In recent days there have been many media reports about proposals to avert the debt ceiling crisis. Some discussion has focused solely on spending cuts; other ideas reportedly include the possibility of both spending cuts and revenue raised from eliminating certain tax credits. While nothing has been officially presented, the concept of changing the taxation of carried interest has once again surfaced as a potential target for revenue. Here is what we understand the current situation to be:
Any debt ceiling package must ultimately be supported by a combination of Republicans and Democrats. While that may seem intuitive, the dynamics within each political party are challenging (think Tea Party Republicans in the House), and become more so when the dynamics within each Chamber of Congress (House and Senate) are also factored into the equation. The political leaders of each party and of each Chamber are balancing the needs of their respective Members, and assessing how any decision will affect the fate of those Members in the 2012 election.
Those assessments are dynamic, leading to a fluid situation where ideas and concepts are being continually formulated, tested, shot down, or applauded – and we expect that to be the case until the ink is dry and an agreement is announced. The discussions about tax expenditures, tax loopholes, and necessary or unnecessary tax credits have become the public proxy for those calculations. In other words we advise stakeholders to stay informed but NOT assume that everything you read in the press is accurate or complete. It is reasonable to assume that the situation is changing hourly.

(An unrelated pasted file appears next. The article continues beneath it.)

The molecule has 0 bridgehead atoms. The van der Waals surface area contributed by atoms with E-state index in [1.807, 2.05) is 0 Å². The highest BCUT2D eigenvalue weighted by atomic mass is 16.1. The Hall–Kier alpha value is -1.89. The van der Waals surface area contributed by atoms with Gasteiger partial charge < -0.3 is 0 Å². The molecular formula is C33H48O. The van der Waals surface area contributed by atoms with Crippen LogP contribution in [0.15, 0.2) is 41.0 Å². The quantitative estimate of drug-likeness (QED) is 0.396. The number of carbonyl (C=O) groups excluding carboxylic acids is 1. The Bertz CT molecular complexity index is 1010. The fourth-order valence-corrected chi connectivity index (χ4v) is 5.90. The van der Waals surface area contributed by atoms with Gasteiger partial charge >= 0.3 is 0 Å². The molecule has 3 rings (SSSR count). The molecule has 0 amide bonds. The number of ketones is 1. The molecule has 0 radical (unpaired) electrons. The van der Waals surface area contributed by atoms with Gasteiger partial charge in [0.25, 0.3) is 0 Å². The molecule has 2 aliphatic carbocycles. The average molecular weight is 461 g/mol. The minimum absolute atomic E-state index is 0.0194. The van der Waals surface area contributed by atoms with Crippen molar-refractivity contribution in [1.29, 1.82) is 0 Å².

About the only certainty in this situation is that it would be extremely difficult for Congress to enact a massive tax reform measure involving lowering the corporate rate and significantly restructuring the tax code in the timeframe required to avert the debt ceiling crisis. Whether revenue will ultimately be included in the debt ceiling package is unclear, but proposals that raise revenues piecemeal through changes to certain provisions may indeed ultimately occur.
The groundwork on communicating the problems with changing the carried interest tax rate for venture capital has been well set and we continue to stay in close touch with lawmakers on our issues. Congress is aware that raising the taxes of long term investors who are building companies is not consistent with their goals of job creation and economic recovery. We are optimistic that our position will be considered as proposals are developed and vetted within Congress and the Administration.
The next 48 hours are likely to be critical ones in setting the parameters for any final agreement, given the shear logistics of actually writing a deal into legislation and then voting on that legislation in both the House and Senate prior to Treasury’s August 2 deadline for default on the nation’s debt. We will be updating here at NVCAccess as developments occur.
Jennifer Connell Dowling is VP of Federal Policy & Political Advocacy with the National Venture Capital Association. Opinions expressed here are entirely her own. View her original post here.